Author: Lisa Genova
Publisher: © 2007 (iUniverse, Genova), 2009 (Simon & Schuster)
Genre: Genre Fiction / Women’s Fiction
Subgenre: Medical, Domestic Life, Family Life
Life for fifty-year old Alice Howland is full and busy. She’s a tenured cognitive psychology professor at Harvard, an expert in linguistics who speaks internationally on the subject. She has three adult children and a husband who’s similarly dedicated to his work. When she begins to suffer verbal slips and memory lapses, it takes several months, a battery of tests and visits to a neurologist for her to receive the devastating diagnosis of early-onset Alzheimer’s disease.
Still Alice brings the challenges and heartbreaks of life with dementia into the spotlight in Ms. Genova’s breakout novel. The unique perspective of going from a popular and successful professor to a dementia patient requiring round-the-clock supervision is powerful, but not enough. The book is designed to be from Alice’s point-of-view, but often the reader is an observer of Alice’s thoughts and actions. There is liberal passive voice telling the story as it unfolds, mixed with moments of showing and engaging the reader as a part of the story. The relationships between Alice and her family seemed forced at many points. Interactions that should have created tension or emotional reaction fell flat for me. All-in-all, I found the writing style distracting and was relieved at the brevity of the book.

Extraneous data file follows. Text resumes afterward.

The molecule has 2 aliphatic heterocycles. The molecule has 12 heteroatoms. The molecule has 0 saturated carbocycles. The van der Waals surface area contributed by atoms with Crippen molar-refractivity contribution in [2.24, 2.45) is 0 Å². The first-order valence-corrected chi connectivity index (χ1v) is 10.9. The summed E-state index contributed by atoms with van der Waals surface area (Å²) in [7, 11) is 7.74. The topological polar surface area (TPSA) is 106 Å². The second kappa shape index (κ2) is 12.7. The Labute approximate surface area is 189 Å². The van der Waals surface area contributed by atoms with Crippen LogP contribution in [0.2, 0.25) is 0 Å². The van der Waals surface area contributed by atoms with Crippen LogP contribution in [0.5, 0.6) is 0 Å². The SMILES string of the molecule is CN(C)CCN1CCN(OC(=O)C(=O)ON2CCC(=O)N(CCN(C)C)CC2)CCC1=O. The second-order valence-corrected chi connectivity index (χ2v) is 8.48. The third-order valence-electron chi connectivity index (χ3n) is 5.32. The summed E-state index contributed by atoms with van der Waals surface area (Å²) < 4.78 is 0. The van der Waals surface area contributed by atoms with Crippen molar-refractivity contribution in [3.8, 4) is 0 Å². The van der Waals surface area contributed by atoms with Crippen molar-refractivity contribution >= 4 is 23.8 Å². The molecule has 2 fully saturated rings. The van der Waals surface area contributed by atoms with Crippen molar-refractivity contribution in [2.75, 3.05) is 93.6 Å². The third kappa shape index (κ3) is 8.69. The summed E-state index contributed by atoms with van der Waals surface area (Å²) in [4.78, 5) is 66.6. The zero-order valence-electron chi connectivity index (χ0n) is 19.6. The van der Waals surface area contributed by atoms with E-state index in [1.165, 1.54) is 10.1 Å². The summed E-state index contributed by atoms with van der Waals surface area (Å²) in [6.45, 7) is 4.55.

What kept me reading Still Alice was the rapid pace and tangible nature of Alice’s disease progression and symptoms. Ms. Genova manages to keep the reader turning pages as fast as Alice’s brain collects the amyloid plaques of Alzheimer’s disease. She maintains the reader’s hope that Alice’s disease will stall despite her continued mental decline. Though Alice’s journey may not be identical to those of all Alzheimer’s patient’s into the neurofibrillary tangles of the disease, everyone who has seen the effects of dementia will be able to relate to some of the details of her experience. There are poignant details that will hopefully help friends, family and healthcare providers of those with dementia to remember that they are still people. People who may be more aware of their surroundings and situations than they are capable of communicating.
Is Still Alice worth a busy mom’s time? Yes. It may not be a literary masterpiece, but it overall is a well-crafted work with valid medical insight. The unique window into the life of a person with dementia, early-onset Alzheimer’s specifically, introduces the subject from a fresh angle. At some point, most of us are likely to encounter someone we know, maybe love, with a form of dementia. Having insight into what they experience and how they may be treated is imperative in improving their quality of life and the care they receive.
Have you read Still Alice? How did you enjoy it? Do you know anyone with dementia? Which of her symptoms rang most true to you?
Thanks for stopping by! Happy trails and may the good books be plentiful. 🙂
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